Balikatan 2023: Filipino troops train with US counterparts on Javelin missile system

Jason Gutierrez and Basilio Sepe
Fort Magsaysay, Philippines
Balikatan 2023: Filipino troops train with US counterparts on Javelin missile system U.S. and Philippine soldiers fire Javelin shoulder-launched anti-tank missiles during the Balikatan exercises at Fort Magsaysay, Nueva Ecija province, northern Philippines, April 13, 2023.
Basilio Sepe/BenarNews

The Philippines won’t surrender an inch of its territory in the South China Sea, the country’s army chief declared Thursday, as Filipino and U.S. forces practiced firing Javelin missiles similar to those used by Ukraine against invading Russian forces.

Filipino soldiers joined their American counterparts in live-fire drills at this army base using the anti-tank weapons system on day 3 of the “Balikatan” (“Shoulder to Shoulder”) joint exercises, which the longtime allies are staging in and around the Philippines until April 28.  

Thursday’s live-fire drill in Nueva Ecija province was in keeping with his troops’ mission of protecting land and waters belonging to the nation, Philippine Army commander Lt. Gen. Romeo Brawner Jr. said. However, the top brass from both armies held back from stating openly that their forces were training together in preparation for a potential conflict with China over the disputed sea region or Taiwan.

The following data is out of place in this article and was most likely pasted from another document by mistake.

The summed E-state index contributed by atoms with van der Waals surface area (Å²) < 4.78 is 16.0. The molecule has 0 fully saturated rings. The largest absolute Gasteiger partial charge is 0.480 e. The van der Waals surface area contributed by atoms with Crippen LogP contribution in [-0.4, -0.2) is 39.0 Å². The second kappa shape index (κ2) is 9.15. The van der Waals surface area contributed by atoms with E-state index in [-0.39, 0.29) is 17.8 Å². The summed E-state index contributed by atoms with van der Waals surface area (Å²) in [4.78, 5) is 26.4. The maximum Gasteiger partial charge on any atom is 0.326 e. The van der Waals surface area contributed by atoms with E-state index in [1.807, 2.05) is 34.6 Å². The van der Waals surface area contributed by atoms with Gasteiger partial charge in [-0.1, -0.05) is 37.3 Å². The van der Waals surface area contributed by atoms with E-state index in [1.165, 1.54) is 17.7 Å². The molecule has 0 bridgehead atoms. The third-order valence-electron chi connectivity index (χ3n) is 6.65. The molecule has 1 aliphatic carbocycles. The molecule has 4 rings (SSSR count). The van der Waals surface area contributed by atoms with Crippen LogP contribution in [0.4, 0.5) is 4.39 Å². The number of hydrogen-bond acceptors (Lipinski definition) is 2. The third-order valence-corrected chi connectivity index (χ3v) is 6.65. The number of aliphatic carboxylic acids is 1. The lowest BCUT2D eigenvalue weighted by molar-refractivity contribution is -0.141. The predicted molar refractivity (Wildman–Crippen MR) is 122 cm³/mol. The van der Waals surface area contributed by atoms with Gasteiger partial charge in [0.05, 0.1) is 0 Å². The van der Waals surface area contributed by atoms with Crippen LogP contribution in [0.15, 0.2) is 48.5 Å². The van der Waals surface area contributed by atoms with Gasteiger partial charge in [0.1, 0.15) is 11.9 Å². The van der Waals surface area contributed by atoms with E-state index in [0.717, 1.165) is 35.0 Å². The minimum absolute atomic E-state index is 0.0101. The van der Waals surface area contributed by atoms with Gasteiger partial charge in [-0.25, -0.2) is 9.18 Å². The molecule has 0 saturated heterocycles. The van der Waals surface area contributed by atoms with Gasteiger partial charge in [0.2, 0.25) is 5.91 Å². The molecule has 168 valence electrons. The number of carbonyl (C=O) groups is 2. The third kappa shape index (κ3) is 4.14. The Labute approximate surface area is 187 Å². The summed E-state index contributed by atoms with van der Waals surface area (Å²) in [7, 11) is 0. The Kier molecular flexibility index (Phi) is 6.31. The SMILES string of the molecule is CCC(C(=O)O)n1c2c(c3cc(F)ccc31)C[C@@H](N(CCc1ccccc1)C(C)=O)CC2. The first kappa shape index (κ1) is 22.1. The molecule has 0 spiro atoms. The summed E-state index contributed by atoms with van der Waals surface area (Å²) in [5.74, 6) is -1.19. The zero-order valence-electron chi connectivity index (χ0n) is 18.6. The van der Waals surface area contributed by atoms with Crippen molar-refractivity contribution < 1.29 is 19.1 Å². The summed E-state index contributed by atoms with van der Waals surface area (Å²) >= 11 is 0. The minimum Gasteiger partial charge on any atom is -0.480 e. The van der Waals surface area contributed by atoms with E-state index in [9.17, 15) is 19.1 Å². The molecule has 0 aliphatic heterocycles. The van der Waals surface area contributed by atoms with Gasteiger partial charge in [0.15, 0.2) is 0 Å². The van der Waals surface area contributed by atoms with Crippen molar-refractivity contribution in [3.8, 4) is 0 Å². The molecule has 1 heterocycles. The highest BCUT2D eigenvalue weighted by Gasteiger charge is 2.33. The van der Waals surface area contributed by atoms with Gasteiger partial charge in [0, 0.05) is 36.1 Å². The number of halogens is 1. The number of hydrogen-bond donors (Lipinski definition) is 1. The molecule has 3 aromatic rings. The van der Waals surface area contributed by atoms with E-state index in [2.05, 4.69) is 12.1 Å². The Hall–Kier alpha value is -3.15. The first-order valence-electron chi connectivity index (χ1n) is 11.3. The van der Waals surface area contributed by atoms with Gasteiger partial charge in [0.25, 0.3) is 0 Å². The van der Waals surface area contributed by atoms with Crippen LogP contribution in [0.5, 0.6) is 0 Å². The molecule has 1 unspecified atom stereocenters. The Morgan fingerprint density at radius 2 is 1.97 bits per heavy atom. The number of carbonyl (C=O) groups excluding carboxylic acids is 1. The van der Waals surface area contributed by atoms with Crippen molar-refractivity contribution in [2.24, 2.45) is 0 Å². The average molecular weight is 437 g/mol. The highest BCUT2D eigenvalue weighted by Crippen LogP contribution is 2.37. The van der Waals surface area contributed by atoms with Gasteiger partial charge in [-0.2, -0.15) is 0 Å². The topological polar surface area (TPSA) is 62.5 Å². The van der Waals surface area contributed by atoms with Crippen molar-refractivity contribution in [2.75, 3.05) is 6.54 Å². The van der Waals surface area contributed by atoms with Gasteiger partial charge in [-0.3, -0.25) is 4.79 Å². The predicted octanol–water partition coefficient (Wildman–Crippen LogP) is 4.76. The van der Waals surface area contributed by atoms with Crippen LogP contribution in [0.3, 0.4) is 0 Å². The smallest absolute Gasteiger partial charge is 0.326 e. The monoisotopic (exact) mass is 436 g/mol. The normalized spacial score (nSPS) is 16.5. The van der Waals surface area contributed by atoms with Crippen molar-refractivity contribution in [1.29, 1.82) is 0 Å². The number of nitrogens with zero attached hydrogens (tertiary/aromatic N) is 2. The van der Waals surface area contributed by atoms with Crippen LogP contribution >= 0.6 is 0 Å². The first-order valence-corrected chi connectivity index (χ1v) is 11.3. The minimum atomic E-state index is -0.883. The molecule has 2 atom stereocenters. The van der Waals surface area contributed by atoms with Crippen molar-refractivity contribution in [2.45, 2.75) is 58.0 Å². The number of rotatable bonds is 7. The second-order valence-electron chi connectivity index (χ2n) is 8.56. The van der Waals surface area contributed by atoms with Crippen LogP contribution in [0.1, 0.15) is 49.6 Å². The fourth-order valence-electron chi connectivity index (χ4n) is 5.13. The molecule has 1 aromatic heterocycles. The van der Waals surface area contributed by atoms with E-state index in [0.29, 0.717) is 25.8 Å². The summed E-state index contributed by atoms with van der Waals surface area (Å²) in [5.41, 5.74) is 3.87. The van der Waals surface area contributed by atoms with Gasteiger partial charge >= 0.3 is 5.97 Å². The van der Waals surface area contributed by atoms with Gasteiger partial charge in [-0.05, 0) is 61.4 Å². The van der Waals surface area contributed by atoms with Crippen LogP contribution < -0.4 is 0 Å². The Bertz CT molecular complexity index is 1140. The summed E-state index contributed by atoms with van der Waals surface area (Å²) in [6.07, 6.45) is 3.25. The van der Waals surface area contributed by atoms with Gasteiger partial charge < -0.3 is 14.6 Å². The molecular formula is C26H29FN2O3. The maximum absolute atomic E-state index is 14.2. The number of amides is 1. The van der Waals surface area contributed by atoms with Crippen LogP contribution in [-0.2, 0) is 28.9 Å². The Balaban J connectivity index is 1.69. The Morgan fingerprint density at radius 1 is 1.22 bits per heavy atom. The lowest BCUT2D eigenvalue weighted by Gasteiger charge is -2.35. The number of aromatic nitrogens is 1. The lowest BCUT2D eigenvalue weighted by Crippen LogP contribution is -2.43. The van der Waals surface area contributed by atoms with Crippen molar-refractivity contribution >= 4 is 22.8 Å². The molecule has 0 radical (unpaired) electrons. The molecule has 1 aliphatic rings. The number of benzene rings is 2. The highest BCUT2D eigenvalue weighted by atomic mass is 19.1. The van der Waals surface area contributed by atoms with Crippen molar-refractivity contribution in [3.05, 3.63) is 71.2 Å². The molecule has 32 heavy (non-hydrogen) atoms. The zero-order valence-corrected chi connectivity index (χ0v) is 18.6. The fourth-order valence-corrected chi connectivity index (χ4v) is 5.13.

“The exercises that we are doing are all in line with the order of our president, President Ferdinand Romualdez Marcos Jr., for us to defend our territory and not give an inch of our territory,” Brawner told reporters. 

“So all of these are geared toward that, toward achieving his order and we are making sure that the Philippines, the entire country … would be ready in case a threat comes to our shores.”

A U.S. soldier displays a camouflaged rifle during the Balikatan joint exercises at Fort Magsaysay, Nueva Ecija province, northern Philippines, April 13, 2023. [Jason Gutierrez/BenarNews]

The Philippine forces will likely acquire Javelin missiles as part of the military’s modernization program, Brawner said.